Slick ice glazed Summerhill Drive on Monday morning. Wind-whipped snow had formed broad, inch-thick swaths over khaki-tinted lawns. The powder had fallen after weeks of character-building, sub-zero temperatures. Winter, it seemed, still had a claim on Eden Prairie.
But a large, blaze-orange road sign mysteriously appeared on Summerhill’s rolled concrete curbing: “ROAD WORK AHEAD.” I smiled into the day’s grayness. Roadwork signs are as trusted as the first robins of spring, signaling that pothole-patching season had arrived. Roadwork signs and cones are the ornaments of a Minnesota spring.
The last time street crews worked on sleepy Summerhill Drive was in June. Giant machines milled down the tired-looking blacktop. Huge trucks carried it away for recycling. Other trucks arrived with fresh, hot asphalt, which was layered in by larger, slow-moving machines and crewmen with shovels, rakes, and brooms. Their “NO PARKING” sign had been planted just a few feet from the curb where this week’s sign stands.
This dreary Monday was only 11 days away from nearly identical bulletins ginned out by every news organization, talk show and podcast in America. They would report on a familiar Feb. 2 ritual: top-hatted and bearded small-town celebrities in Pennsylvania announcing if a weather-forecasting groundhog named Punxsutawney Phil had seen its shadow.
Traffic blinkers and a few traffic cones had also appeared where Summerhill meets Woodland Drive, evidence that something was about to happen. Perhaps road repair was becoming a year-long Minnesota thing.
— That something, however, would not be pothole patching. Eden Prairie city streets are famous for not incubating potholes. I had attempted to photograph EP potholes last March for an EPLN story. I couldn’t find any. —
I kept checking outside for work crews, but none showed up. However, along Woodland, I did notice scores of tiny colored flags spiked into thawing ground on stiff wires.
I contacted Robert Ellis, director of the city’s Public Works Department, with a few questions. Ellis has been the city’s chief overseer of Southwest Light Rail construction. Minnesota’s most expensive public works project is also Eden Prairie’s biggest construction project. Back in 2020, Ellis counted 28 construction cranes in his town. They were guarded by countless traffic cones and lane closure and detour signs.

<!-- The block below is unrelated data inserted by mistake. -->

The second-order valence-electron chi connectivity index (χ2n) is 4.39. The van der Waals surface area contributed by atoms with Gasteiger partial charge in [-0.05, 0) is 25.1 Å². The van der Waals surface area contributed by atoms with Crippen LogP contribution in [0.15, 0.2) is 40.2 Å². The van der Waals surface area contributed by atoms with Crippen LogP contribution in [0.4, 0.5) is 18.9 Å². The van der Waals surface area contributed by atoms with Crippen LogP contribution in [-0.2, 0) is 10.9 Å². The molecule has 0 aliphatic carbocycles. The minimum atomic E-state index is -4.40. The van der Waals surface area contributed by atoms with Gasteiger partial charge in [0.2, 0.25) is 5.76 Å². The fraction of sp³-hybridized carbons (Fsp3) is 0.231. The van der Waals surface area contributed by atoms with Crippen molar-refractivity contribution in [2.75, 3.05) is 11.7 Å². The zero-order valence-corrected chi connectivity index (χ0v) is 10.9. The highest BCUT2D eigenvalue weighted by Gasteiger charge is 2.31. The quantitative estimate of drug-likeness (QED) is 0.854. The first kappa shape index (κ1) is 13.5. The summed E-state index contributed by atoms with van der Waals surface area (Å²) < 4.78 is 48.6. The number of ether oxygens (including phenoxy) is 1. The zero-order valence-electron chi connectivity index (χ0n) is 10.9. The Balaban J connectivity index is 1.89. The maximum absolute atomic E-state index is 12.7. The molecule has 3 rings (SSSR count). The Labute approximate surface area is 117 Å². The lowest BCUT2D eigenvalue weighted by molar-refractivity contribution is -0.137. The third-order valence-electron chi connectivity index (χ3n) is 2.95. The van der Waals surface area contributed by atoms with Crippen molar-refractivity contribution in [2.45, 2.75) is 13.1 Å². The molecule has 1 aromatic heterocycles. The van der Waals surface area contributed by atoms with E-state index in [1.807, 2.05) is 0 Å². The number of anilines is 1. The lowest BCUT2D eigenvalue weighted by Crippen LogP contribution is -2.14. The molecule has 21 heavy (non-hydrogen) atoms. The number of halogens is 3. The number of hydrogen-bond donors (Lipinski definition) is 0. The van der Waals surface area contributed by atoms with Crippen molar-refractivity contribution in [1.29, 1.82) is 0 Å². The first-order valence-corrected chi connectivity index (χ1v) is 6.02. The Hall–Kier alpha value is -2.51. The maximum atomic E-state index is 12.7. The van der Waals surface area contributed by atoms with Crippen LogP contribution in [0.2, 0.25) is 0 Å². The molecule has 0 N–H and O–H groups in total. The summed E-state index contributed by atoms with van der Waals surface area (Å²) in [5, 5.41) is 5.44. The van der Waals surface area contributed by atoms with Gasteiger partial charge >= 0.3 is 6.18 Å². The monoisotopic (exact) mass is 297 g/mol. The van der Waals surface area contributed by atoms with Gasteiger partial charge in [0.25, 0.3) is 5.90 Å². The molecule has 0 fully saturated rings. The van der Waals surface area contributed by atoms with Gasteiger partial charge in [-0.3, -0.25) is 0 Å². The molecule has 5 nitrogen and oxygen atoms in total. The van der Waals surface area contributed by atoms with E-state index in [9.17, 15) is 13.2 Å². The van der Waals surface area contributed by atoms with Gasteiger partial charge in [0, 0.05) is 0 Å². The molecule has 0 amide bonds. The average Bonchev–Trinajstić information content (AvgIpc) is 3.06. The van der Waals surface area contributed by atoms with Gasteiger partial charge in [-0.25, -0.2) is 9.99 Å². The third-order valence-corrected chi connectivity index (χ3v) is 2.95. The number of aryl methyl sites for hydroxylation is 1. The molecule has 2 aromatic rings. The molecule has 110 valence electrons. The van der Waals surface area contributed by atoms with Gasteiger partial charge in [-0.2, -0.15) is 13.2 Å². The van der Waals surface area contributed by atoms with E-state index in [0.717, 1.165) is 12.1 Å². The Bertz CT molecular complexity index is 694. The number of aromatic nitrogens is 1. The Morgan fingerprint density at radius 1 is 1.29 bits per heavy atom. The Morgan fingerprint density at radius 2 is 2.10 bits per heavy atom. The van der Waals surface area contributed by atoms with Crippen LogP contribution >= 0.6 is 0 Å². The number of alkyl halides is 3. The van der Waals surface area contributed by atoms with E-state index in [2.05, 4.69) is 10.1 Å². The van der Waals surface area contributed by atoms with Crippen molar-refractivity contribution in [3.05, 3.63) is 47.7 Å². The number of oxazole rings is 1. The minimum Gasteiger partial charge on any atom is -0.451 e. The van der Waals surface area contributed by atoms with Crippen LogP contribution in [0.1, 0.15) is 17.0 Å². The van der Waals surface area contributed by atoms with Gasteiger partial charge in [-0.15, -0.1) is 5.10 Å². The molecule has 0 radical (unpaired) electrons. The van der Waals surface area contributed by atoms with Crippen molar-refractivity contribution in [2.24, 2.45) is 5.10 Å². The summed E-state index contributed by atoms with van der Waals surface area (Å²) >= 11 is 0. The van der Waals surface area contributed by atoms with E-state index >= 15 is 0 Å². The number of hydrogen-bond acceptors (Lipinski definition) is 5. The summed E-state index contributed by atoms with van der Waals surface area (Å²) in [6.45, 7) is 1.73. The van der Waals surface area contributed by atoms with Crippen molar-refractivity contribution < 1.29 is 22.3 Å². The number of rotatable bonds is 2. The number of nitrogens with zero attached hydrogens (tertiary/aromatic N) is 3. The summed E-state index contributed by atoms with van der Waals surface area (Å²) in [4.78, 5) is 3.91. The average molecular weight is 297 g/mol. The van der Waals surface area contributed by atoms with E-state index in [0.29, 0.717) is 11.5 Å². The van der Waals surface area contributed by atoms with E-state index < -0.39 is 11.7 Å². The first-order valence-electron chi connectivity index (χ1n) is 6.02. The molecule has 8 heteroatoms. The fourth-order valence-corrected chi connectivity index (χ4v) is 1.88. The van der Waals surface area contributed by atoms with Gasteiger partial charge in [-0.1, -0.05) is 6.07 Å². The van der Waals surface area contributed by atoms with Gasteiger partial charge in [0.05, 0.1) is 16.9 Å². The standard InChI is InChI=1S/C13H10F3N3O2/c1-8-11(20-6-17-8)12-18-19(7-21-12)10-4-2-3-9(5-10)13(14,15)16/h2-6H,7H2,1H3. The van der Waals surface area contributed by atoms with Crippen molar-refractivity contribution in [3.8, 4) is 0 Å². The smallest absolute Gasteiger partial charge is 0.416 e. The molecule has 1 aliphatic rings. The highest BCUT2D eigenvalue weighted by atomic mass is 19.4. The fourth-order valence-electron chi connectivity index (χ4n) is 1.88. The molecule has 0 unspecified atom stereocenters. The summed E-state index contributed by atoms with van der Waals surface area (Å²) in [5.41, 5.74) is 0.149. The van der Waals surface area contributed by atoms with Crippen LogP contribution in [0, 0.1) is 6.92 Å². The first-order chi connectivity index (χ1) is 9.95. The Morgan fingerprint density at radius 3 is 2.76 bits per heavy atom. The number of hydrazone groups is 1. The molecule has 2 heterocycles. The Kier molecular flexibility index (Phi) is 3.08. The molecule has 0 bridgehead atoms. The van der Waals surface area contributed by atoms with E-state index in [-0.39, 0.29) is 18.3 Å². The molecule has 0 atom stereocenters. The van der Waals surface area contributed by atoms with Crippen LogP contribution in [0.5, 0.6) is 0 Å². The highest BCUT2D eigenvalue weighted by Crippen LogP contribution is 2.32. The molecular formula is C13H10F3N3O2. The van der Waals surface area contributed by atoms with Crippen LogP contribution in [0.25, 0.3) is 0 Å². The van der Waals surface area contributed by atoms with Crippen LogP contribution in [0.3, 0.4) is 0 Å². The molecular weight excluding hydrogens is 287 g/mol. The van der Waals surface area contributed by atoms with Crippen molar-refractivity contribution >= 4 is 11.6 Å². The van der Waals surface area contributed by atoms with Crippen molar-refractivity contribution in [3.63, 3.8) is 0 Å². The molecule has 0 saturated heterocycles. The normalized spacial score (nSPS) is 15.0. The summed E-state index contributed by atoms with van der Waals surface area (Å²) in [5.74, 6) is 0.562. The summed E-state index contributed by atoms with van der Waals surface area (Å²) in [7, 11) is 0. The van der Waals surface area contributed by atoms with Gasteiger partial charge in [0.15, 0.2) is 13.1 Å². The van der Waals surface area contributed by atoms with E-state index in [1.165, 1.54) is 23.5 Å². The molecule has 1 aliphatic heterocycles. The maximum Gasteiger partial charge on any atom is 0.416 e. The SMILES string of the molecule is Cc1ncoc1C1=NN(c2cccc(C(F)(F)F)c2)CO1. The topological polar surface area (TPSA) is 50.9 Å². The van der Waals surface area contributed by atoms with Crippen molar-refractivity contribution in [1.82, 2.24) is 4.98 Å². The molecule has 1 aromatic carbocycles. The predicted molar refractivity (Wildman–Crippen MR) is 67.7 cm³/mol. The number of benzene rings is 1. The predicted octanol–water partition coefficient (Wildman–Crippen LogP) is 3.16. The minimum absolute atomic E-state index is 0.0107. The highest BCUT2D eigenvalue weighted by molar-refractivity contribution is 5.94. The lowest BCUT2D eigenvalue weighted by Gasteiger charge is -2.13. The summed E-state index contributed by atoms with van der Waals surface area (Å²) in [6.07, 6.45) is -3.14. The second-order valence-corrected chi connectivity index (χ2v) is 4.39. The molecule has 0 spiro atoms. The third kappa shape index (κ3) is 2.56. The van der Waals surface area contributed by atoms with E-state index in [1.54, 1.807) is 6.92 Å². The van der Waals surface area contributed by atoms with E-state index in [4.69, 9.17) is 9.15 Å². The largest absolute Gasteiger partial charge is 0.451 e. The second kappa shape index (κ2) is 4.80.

Ellis had answers for the blinkers and the little flags at Woodland and Summerhill. They are for Xcel Energy’s work to repair an electrical line, not for road work or the installation of telecommunication cable. The jokey myth that Minnesotans have just two seasons — winter and road repair — still holds.
Ellis explained that a small amount of utility work has been occurring this week, but it is almost exclusively for repairing existing gas, electric, or telecommunication lines. The city’s standing policy does not permit any winter work unless it is critical to keeping systems operating.
EPLN’s Jim Bayer reported in November that Intrepid Fiber Networks is installing high-speed fiber optic cable in Eden Prairie over the next two to three years. Ellis said that Intrepid’s contractors completed their seasonal work prior to the December holiday. They plan to start up again come spring when asphalt and concrete plants reopen. Construction contractors for any installation or repair jobs near or under Eden Prairie streets and sidewalks are required to restore damaged areas.
Ellis says that there may be requests to allow small lengths of fiber cable installation during the current, unseasonably mild weather. But this would only be permitted if the work is outside of a roadway, does not require any street repairs, and if weather forecasters predict a continuation of warm weather and low ground frost. “It’s too soon to tell if that will happen,” said Ellis, “and if it does, this would be the first time in recent memory.” He did not mention groundhogs.
The National Weather Service forecast for Eden Prairie predicts daily high temperatures in the 40s for the next week
Editor’s note: Writer Jeff Strate is a founding member of EPLN’s Board of Directors.
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